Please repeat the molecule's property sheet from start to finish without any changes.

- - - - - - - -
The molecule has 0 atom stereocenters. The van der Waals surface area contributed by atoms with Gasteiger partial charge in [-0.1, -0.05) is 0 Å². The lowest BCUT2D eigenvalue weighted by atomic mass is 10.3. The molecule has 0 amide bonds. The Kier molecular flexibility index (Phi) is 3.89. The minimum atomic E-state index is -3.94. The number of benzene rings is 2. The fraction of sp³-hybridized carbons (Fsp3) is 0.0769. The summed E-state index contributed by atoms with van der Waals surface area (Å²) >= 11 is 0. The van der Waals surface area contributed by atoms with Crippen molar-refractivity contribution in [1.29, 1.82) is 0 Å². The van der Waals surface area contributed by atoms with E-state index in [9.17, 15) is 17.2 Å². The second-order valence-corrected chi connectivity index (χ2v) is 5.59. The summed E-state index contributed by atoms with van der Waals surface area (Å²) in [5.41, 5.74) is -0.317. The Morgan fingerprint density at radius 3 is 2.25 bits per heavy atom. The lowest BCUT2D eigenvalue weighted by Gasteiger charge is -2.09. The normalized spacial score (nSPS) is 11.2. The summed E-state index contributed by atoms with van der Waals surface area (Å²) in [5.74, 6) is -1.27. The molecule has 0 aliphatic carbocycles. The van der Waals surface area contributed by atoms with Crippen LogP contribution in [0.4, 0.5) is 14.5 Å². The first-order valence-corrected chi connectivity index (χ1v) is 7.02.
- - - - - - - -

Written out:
The molecule has 0 atom stereocenters. The van der Waals surface area contributed by atoms with Gasteiger partial charge in [-0.1, -0.05) is 0 Å². The lowest BCUT2D eigenvalue weighted by atomic mass is 10.3. The molecule has 0 amide bonds. The Kier molecular flexibility index (Phi) is 3.89. The minimum atomic E-state index is -3.94. The number of benzene rings is 2. The fraction of sp³-hybridized carbons (Fsp3) is 0.0769. The summed E-state index contributed by atoms with van der Waals surface area (Å²) >= 11 is 0. The van der Waals surface area contributed by atoms with Crippen molar-refractivity contribution in [1.29, 1.82) is 0 Å². The van der Waals surface area contributed by atoms with E-state index in [9.17, 15) is 17.2 Å². The second-order valence-corrected chi connectivity index (χ2v) is 5.59. The summed E-state index contributed by atoms with van der Waals surface area (Å²) in [5.41, 5.74) is -0.317. The Morgan fingerprint density at radius 3 is 2.25 bits per heavy atom. The lowest BCUT2D eigenvalue weighted by Gasteiger charge is -2.09. The normalized spacial score (nSPS) is 11.2. The summed E-state index contributed by atoms with van der Waals surface area (Å²) in [5.74, 6) is -1.27. The molecule has 0 aliphatic carbocycles. The van der Waals surface area contributed by atoms with Crippen LogP contribution in [0.4, 0.5) is 14.5 Å². The first-order valence-corrected chi connectivity index (χ1v) is 7.02.